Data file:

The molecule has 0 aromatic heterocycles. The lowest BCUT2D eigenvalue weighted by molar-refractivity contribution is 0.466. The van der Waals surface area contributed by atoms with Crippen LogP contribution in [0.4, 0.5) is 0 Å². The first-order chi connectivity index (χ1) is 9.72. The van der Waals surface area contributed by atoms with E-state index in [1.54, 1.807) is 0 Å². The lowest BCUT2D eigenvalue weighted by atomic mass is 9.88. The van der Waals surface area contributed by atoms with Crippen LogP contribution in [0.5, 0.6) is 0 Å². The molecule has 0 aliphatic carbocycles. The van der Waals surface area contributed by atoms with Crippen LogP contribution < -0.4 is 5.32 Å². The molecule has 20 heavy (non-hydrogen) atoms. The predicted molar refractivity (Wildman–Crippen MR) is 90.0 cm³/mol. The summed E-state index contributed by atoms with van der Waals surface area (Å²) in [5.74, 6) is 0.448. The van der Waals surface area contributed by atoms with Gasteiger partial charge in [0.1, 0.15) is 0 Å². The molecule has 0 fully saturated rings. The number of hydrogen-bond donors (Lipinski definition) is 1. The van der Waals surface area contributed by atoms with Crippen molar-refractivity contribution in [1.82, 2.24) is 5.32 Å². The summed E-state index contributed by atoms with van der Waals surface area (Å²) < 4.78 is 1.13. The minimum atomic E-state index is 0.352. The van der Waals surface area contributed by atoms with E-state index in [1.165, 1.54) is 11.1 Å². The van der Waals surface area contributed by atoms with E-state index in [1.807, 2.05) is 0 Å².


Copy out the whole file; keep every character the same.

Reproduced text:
The molecule has 0 aromatic heterocycles. The lowest BCUT2D eigenvalue weighted by molar-refractivity contribution is 0.466. The van der Waals surface area contributed by atoms with Crippen LogP contribution in [0.4, 0.5) is 0 Å². The first-order chi connectivity index (χ1) is 9.72. The van der Waals surface area contributed by atoms with E-state index in [1.54, 1.807) is 0 Å². The lowest BCUT2D eigenvalue weighted by atomic mass is 9.88. The van der Waals surface area contributed by atoms with Crippen LogP contribution in [0.5, 0.6) is 0 Å². The molecule has 0 aliphatic carbocycles. The van der Waals surface area contributed by atoms with Crippen LogP contribution < -0.4 is 5.32 Å². The molecule has 20 heavy (non-hydrogen) atoms. The predicted molar refractivity (Wildman–Crippen MR) is 90.0 cm³/mol. The summed E-state index contributed by atoms with van der Waals surface area (Å²) in [5.74, 6) is 0.448. The van der Waals surface area contributed by atoms with Gasteiger partial charge in [0.1, 0.15) is 0 Å². The molecule has 0 fully saturated rings. The number of hydrogen-bond donors (Lipinski definition) is 1. The van der Waals surface area contributed by atoms with Crippen molar-refractivity contribution in [1.82, 2.24) is 5.32 Å². The summed E-state index contributed by atoms with van der Waals surface area (Å²) < 4.78 is 1.13. The minimum atomic E-state index is 0.352. The van der Waals surface area contributed by atoms with E-state index in [1.165, 1.54) is 11.1 Å². The van der Waals surface area contributed by atoms with E-state index in [1.807, 2.05) is 0 Å².